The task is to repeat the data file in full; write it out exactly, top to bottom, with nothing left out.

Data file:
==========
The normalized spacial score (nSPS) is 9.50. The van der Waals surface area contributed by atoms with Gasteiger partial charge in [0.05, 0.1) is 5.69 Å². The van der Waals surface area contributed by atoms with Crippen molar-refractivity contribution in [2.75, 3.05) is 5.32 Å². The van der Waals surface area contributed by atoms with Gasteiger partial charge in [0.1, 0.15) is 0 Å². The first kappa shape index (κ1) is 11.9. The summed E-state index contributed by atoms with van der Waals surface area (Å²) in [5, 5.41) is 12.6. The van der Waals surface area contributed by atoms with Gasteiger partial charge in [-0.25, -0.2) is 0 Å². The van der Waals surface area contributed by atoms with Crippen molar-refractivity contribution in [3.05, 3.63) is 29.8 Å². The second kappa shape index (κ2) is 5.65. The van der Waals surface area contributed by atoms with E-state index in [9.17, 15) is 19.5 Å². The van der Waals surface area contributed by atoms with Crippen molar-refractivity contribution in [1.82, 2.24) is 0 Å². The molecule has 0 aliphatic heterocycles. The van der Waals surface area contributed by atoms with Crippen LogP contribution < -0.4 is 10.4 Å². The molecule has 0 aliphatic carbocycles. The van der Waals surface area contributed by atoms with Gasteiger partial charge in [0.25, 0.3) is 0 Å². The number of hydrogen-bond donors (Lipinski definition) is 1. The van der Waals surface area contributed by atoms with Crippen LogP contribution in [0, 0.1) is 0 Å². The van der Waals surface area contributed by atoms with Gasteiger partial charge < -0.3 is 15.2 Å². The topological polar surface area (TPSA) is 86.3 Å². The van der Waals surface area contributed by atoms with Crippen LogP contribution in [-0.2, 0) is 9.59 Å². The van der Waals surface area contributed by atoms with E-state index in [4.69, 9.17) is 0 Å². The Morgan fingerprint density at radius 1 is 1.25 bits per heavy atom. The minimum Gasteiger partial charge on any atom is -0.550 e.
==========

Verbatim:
The normalized spacial score (nSPS) is 9.50. The van der Waals surface area contributed by atoms with Gasteiger partial charge in [0.05, 0.1) is 5.69 Å². The van der Waals surface area contributed by atoms with Crippen molar-refractivity contribution in [2.75, 3.05) is 5.32 Å². The van der Waals surface area contributed by atoms with Gasteiger partial charge in [0.1, 0.15) is 0 Å². The first kappa shape index (κ1) is 11.9. The summed E-state index contributed by atoms with van der Waals surface area (Å²) in [5, 5.41) is 12.6. The van der Waals surface area contributed by atoms with Gasteiger partial charge in [-0.25, -0.2) is 0 Å². The van der Waals surface area contributed by atoms with Crippen molar-refractivity contribution in [3.05, 3.63) is 29.8 Å². The second kappa shape index (κ2) is 5.65. The van der Waals surface area contributed by atoms with E-state index in [9.17, 15) is 19.5 Å². The van der Waals surface area contributed by atoms with Crippen molar-refractivity contribution in [1.82, 2.24) is 0 Å². The molecule has 0 aliphatic heterocycles. The van der Waals surface area contributed by atoms with Crippen LogP contribution < -0.4 is 10.4 Å². The molecule has 0 aliphatic carbocycles. The van der Waals surface area contributed by atoms with Gasteiger partial charge in [0.25, 0.3) is 0 Å². The number of hydrogen-bond donors (Lipinski definition) is 1. The van der Waals surface area contributed by atoms with Crippen LogP contribution in [0, 0.1) is 0 Å². The van der Waals surface area contributed by atoms with Gasteiger partial charge < -0.3 is 15.2 Å². The topological polar surface area (TPSA) is 86.3 Å². The van der Waals surface area contributed by atoms with Crippen LogP contribution in [-0.2, 0) is 9.59 Å². The van der Waals surface area contributed by atoms with E-state index in [4.69, 9.17) is 0 Å². The Morgan fingerprint density at radius 1 is 1.25 bits per heavy atom. The minimum Gasteiger partial charge on any atom is -0.550 e.